Firefox Gets A Bad Rap From Shoddy Security Research - InformationWeek

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Commentary
11/11/2009
06:50 PM
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Firefox Gets A Bad Rap From Shoddy Security Research

Is Firefox currently the Web browser most likely to stick your PC with a dangerous security vulnerability? Only if you believe headlines written by people who really should know better.

Is Firefox currently the Web browser most likely to stick your PC with a dangerous security vulnerability? Only if you believe headlines written by people who really should know better.A great example is a recent article at InternetNews.com. Under a headline that declares, "Firefox Tops Vulnerability List," it offers a distinctly uncritical perspective on a security vendor's press-grabbing claims: Application security vendor Cenzic today released its security trends report for the first half of 2009 application. In it, Cenzic claims that the Mozilla's Firefox browser led the field of Web browsers in terms of total vulnerabilities.

According to Cenzic, Firefox accounted for 44 percent of all browser vulnerabilities reported in the first half of 2009. In contrast, Apple's Safari had 35 percent of all reported browser vulnerability, Microsoft's Internet Explorer was third at 15 percent and Opera had just six percent share. There is just one problem: Cenzic's figures are based on a methodology so shoddy that it would be funny if it didn't have such serious implications.

Cenzic's research seems to be based on a simple process: Count up the number of security vulnerabilities reported for each browser, convert that into a percentage of the total for all browsers, and alert the press.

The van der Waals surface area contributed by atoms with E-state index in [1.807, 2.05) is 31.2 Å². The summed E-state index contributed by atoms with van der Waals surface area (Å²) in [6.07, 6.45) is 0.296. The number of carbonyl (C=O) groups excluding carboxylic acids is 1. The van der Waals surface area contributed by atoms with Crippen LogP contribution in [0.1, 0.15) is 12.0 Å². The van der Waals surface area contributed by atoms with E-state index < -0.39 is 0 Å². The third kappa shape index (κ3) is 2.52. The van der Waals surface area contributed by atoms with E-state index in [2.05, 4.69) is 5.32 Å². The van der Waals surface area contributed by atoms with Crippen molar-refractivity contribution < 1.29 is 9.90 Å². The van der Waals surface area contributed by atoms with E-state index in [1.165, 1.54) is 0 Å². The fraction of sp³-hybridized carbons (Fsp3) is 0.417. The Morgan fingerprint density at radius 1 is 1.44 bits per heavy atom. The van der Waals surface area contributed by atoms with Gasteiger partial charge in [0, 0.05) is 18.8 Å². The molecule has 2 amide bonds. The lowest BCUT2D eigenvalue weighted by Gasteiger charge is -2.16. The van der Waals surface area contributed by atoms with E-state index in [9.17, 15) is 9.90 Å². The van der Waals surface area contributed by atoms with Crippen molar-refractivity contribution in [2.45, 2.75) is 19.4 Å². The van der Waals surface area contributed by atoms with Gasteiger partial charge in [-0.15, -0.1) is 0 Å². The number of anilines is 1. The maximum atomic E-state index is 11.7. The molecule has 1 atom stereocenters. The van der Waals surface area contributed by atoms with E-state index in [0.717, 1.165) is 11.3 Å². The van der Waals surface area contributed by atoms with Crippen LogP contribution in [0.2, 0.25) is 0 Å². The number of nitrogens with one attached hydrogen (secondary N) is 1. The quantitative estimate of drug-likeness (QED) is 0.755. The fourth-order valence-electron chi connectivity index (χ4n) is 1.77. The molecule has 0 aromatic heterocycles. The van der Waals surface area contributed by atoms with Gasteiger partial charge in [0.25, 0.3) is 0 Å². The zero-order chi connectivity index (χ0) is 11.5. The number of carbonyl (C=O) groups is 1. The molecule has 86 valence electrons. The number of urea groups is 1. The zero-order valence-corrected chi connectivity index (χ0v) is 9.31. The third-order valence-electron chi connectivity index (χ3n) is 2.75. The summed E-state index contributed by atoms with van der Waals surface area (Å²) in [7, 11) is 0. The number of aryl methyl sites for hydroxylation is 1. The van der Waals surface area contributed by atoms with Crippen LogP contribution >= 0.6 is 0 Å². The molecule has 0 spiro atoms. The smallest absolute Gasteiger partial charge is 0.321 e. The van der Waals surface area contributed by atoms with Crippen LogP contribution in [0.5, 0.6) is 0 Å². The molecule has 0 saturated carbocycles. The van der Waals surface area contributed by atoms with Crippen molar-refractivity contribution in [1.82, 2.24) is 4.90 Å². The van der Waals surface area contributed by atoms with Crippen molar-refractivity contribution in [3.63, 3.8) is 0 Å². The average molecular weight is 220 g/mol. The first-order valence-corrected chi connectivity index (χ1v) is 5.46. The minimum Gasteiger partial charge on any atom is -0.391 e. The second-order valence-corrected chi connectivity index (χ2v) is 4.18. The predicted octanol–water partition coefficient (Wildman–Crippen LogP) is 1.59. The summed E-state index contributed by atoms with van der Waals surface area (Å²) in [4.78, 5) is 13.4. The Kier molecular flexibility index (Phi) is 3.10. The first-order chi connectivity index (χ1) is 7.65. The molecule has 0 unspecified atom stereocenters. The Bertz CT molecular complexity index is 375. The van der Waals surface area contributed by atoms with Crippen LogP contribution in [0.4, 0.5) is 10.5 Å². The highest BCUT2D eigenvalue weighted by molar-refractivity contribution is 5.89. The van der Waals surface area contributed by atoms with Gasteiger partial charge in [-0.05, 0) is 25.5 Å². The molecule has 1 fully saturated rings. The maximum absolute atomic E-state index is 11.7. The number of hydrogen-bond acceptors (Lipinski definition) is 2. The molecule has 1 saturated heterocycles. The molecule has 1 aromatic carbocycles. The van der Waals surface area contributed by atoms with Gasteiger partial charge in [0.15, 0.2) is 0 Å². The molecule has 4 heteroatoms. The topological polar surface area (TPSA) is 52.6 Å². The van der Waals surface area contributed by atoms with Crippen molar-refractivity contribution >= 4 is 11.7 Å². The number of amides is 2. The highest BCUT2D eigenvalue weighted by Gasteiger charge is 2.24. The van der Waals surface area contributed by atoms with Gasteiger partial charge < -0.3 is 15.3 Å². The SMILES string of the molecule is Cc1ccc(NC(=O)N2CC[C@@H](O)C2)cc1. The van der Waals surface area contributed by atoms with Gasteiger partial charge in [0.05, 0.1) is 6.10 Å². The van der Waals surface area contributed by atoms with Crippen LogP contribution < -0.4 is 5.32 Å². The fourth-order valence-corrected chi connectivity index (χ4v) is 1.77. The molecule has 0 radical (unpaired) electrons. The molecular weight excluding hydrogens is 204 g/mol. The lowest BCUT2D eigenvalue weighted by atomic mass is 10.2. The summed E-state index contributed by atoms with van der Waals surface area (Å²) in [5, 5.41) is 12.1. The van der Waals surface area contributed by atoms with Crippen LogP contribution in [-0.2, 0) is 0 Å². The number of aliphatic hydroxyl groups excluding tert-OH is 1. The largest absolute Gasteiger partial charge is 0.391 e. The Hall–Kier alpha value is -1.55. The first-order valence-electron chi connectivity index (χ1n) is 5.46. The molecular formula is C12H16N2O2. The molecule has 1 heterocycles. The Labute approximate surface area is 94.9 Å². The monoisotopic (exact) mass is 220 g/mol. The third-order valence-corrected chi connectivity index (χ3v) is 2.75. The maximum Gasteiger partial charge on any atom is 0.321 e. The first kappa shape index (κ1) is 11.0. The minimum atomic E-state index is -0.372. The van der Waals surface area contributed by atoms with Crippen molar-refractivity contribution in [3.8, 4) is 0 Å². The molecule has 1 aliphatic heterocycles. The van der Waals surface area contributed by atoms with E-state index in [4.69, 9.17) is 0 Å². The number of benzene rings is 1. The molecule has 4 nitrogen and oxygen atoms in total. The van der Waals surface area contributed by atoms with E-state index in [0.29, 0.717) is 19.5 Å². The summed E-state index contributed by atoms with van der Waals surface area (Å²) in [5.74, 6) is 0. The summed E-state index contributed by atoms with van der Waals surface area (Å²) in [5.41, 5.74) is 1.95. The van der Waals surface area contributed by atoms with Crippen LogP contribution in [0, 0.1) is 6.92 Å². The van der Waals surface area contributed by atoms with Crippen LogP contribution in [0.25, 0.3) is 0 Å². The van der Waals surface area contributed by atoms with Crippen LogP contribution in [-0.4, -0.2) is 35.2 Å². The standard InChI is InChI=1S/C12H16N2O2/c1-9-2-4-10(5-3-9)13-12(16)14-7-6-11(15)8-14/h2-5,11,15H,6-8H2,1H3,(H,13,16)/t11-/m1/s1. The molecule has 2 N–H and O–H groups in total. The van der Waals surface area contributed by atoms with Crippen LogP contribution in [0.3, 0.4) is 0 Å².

As Secunia CTO Thomas Kristensen told The Register, it's a useless approach if one's goal is to get a real grip on a particular browser's actual software security track record: "Other factors need to be taken into account for a proper comparison; this includes the type of vulnerabilities and thus the underlying type of coding errors, the impact of the vulnerabilities, the time it takes the vendor to fix the reported vulnerabilities, how easy it is to update the software thus how quickly the users (learn about and is able to) apply the patches.

"One may also want to look at the general design of the product, the efforts invested in improving the code and conducting internal security reviews and quality assurance, the usability with regards to certain security related features, the handling of plug-ins (how easy is it to lure the user into installing untrusted plug-ins) and so on." I'm not making a point here about which browser actually offers better security these days. (For the record, I think that any of the major new releases is far superior to any of the older ones.) I'm suggesting that Cenzic's numbers -- and the resulting media coverage -- are a lousy way to get a legitimate answer to this question.

People who follow these issues closely know better than to accept the media coverage of Cenzic's report at face value. Even when the coverage digs deeper into the meaning behind these numbers, it almost always succumbs to the temptation to lead off with a sensational, and grossly misleading, headline.

This does a grave disservice to readers who are too busy to look more closely. Evaluating software security is a messy, complicated business, but it beats the pants off relying upon simplistic, ham-fisted "research" to serve up easy answers.

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